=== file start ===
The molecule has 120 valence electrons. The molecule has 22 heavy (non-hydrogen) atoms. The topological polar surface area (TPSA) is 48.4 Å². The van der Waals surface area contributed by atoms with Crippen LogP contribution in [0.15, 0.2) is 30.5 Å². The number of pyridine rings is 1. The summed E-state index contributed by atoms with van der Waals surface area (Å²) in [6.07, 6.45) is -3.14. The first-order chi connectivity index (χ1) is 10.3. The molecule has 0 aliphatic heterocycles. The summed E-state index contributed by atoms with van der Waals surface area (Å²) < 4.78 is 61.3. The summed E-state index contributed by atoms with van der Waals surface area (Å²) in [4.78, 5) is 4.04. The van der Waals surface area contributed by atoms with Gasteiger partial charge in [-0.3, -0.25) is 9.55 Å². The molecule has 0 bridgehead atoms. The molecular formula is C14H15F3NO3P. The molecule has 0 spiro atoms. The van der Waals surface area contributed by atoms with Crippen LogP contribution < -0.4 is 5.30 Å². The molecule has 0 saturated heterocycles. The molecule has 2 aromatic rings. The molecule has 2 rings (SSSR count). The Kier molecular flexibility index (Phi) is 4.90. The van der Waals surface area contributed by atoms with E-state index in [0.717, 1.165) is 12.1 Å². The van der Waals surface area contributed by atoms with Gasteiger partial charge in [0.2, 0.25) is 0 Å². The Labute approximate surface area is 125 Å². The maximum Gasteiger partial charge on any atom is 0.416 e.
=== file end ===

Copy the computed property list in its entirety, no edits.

The molecule has 120 valence electrons. The molecule has 22 heavy (non-hydrogen) atoms. The topological polar surface area (TPSA) is 48.4 Å². The van der Waals surface area contributed by atoms with Crippen LogP contribution in [0.15, 0.2) is 30.5 Å². The number of pyridine rings is 1. The summed E-state index contributed by atoms with van der Waals surface area (Å²) in [6.07, 6.45) is -3.14. The first-order chi connectivity index (χ1) is 10.3. The molecule has 0 aliphatic heterocycles. The summed E-state index contributed by atoms with van der Waals surface area (Å²) < 4.78 is 61.3. The summed E-state index contributed by atoms with van der Waals surface area (Å²) in [4.78, 5) is 4.04. The van der Waals surface area contributed by atoms with Gasteiger partial charge in [-0.3, -0.25) is 9.55 Å². The molecule has 0 bridgehead atoms. The molecular formula is C14H15F3NO3P. The molecule has 0 spiro atoms. The van der Waals surface area contributed by atoms with Crippen LogP contribution < -0.4 is 5.30 Å². The molecule has 0 saturated heterocycles. The molecule has 2 aromatic rings. The molecule has 2 rings (SSSR count). The Kier molecular flexibility index (Phi) is 4.90. The van der Waals surface area contributed by atoms with E-state index in [0.717, 1.165) is 12.1 Å². The van der Waals surface area contributed by atoms with Gasteiger partial charge in [0.2, 0.25) is 0 Å². The Labute approximate surface area is 125 Å². The maximum Gasteiger partial charge on any atom is 0.416 e.